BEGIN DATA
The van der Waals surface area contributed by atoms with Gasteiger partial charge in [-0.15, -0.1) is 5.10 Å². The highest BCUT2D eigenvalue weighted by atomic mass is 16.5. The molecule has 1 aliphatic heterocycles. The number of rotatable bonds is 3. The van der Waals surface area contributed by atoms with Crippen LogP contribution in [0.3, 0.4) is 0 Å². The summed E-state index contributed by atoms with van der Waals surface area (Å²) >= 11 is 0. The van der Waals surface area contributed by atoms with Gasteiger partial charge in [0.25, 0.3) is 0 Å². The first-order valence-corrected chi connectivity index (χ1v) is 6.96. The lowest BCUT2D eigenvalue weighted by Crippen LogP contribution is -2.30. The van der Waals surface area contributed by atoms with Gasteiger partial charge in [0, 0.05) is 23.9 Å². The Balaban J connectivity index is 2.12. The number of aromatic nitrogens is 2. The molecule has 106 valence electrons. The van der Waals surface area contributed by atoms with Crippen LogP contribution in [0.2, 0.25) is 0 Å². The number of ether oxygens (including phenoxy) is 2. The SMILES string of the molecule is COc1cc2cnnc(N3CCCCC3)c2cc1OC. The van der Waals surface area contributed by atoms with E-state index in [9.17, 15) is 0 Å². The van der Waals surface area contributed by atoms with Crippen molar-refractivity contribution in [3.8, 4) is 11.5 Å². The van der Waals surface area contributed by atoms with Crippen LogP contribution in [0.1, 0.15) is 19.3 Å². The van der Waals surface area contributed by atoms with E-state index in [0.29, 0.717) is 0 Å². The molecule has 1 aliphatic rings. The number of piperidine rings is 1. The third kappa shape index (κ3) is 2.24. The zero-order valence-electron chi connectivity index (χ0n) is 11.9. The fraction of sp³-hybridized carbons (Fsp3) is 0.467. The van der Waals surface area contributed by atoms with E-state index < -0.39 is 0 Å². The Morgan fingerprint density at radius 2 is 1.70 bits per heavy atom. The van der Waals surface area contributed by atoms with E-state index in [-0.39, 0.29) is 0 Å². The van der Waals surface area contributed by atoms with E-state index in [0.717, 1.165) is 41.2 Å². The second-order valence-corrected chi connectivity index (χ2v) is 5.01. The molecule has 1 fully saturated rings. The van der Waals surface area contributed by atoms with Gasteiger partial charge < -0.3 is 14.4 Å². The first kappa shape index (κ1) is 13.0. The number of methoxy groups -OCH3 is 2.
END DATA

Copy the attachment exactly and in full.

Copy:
The van der Waals surface area contributed by atoms with Gasteiger partial charge in [-0.15, -0.1) is 5.10 Å². The highest BCUT2D eigenvalue weighted by atomic mass is 16.5. The molecule has 1 aliphatic heterocycles. The number of rotatable bonds is 3. The van der Waals surface area contributed by atoms with Crippen LogP contribution in [0.3, 0.4) is 0 Å². The summed E-state index contributed by atoms with van der Waals surface area (Å²) >= 11 is 0. The van der Waals surface area contributed by atoms with Gasteiger partial charge in [0.25, 0.3) is 0 Å². The first-order valence-corrected chi connectivity index (χ1v) is 6.96. The lowest BCUT2D eigenvalue weighted by Crippen LogP contribution is -2.30. The van der Waals surface area contributed by atoms with Gasteiger partial charge in [0, 0.05) is 23.9 Å². The Balaban J connectivity index is 2.12. The number of aromatic nitrogens is 2. The molecule has 106 valence electrons. The van der Waals surface area contributed by atoms with Crippen LogP contribution in [0.2, 0.25) is 0 Å². The number of ether oxygens (including phenoxy) is 2. The SMILES string of the molecule is COc1cc2cnnc(N3CCCCC3)c2cc1OC. The van der Waals surface area contributed by atoms with E-state index in [9.17, 15) is 0 Å². The van der Waals surface area contributed by atoms with Crippen molar-refractivity contribution in [3.8, 4) is 11.5 Å². The van der Waals surface area contributed by atoms with Crippen LogP contribution in [0.1, 0.15) is 19.3 Å². The van der Waals surface area contributed by atoms with E-state index in [0.29, 0.717) is 0 Å². The molecule has 1 aliphatic rings. The number of piperidine rings is 1. The third kappa shape index (κ3) is 2.24. The zero-order valence-electron chi connectivity index (χ0n) is 11.9. The fraction of sp³-hybridized carbons (Fsp3) is 0.467. The van der Waals surface area contributed by atoms with E-state index < -0.39 is 0 Å². The Morgan fingerprint density at radius 2 is 1.70 bits per heavy atom. The van der Waals surface area contributed by atoms with E-state index in [-0.39, 0.29) is 0 Å². The van der Waals surface area contributed by atoms with E-state index in [0.717, 1.165) is 41.2 Å². The second-order valence-corrected chi connectivity index (χ2v) is 5.01. The molecule has 1 fully saturated rings. The van der Waals surface area contributed by atoms with Gasteiger partial charge < -0.3 is 14.4 Å². The first kappa shape index (κ1) is 13.0. The number of methoxy groups -OCH3 is 2.